PH: It’s a testament to both of them. They really like each other! … I mean what does one say about Julia Roberts? She’s the perfect actor to play Holly. She’s that mom. She loves her kids so much and she’ll do anything for them. What makes the movie so powerful to me is that Holly’s trying so hard to protect her child and Lucas is Ben is trying so hard to make up for his mistakes and I find that very moving that I’m going to beat this. And the fact that it’s that hard to beat is why the film’s important is because that’s what so many people are facing and some of us don’t realize how difficult it is. Someone that we sit next to at work, at school and they’re living everyday in this peril that Holly and Ben lives on this day.

PP: And what about working with your own son?

PH: He never called me dad. I mean one time he did. He came knocking on my door, he needed some money. (Laughs) But he stayed down the hall and I never went to his room. He came to my room a couple of times but I really tried to just keep the distance and give him his space.

PP: As a mother, I felt that I was Holly, walking in her shoes even though I, thankfully, have not gone through this experience directly. I had such compassion for her character.

PH: That’s the great danger of the time that we’re living in is that everything is “an other.” … when we lose our capacity to feel compassion for other people and we lose our ability or interest in understand other points of view, then we are descending toward more of a savage world, a cruel world. I think art at its best expands our capacity for compassion and maybe we’ll look a little differently at the people we’ve been writing off.

PP: Do you feel that this film is in some ways a healing process for you and your past?

PH: It is in some respects very much that. I think my mother and father who are no longer here in the physical sense and I know how much they would love this film and that makes me proud that that’s an extension of the work they were doing. And this is my attempt to be a part of something much bigger and more important. It’s definitely healing. It makes me want to keep moving in the direction of making urgent and necessary films.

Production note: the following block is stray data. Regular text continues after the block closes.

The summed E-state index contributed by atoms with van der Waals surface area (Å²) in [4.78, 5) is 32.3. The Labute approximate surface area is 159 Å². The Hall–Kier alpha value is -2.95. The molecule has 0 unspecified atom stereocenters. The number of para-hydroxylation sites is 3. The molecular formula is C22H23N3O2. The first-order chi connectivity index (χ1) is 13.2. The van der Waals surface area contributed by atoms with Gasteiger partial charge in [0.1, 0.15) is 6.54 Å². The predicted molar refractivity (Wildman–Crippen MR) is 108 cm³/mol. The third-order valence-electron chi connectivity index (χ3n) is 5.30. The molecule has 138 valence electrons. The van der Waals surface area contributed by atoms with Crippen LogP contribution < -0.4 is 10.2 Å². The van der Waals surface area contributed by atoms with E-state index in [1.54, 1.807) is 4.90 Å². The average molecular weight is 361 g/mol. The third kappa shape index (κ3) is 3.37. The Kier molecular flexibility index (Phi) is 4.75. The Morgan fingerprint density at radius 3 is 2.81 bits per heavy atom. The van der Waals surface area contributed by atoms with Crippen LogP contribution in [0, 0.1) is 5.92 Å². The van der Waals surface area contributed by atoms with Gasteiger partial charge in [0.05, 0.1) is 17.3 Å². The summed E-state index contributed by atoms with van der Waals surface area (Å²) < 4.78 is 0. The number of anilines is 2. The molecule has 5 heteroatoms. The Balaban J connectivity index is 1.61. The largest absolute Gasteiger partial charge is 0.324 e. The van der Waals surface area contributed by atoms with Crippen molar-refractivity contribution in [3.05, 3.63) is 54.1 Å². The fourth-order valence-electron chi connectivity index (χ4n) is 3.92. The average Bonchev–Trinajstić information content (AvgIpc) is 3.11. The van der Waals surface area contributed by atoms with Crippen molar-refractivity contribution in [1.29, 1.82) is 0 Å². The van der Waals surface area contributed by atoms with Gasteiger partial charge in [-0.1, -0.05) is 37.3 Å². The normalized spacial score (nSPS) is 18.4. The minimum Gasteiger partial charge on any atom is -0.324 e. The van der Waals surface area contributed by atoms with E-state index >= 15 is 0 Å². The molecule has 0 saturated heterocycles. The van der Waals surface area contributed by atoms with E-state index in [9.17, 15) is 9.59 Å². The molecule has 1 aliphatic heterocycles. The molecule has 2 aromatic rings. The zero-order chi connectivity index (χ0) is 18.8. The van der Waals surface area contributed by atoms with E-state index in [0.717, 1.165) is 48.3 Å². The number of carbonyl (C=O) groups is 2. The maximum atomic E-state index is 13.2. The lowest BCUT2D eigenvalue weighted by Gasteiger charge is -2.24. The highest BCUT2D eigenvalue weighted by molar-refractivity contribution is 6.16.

PP: This topic touches so many lives directly, including my friend who lost her son. What have you seen so far of the impact of this film?

PH: The trailer came out and trailers always scare me and I was looking on the “Ben Is Back” Facebook page, and thousands of people are commenting about the trailer, but a number of [were] people saying, I don’t know if I can see this movie, I lived it, and then someone would say, this is a picture of my son that I lost and then there would be 14 comments from people all over the world saying I’m so sorry that that happened. He looked like such a great kid. … Somebody came up to me yesterday after the movie and said, I didn’t know what I put my mother through until I saw this movie and said, ‘I’m going to go call my mom.’ YES! … That’s the hard thing about the disease that you’re so caught up in it that you lose your capacity to understand that you’re hurting the people that you most love. When my mother got sober, she had to live with the fact that all the hurting she did when she was drinking. If she hadn’t have been drinking she would never have done those things. She would never have walked out on 4 children. She had to be drunk to do that. I understand there’s accountability … but they’re not themselves. And this friend of yours who lost her son, he wasn’t himself.

Film Rating 4/4 Stars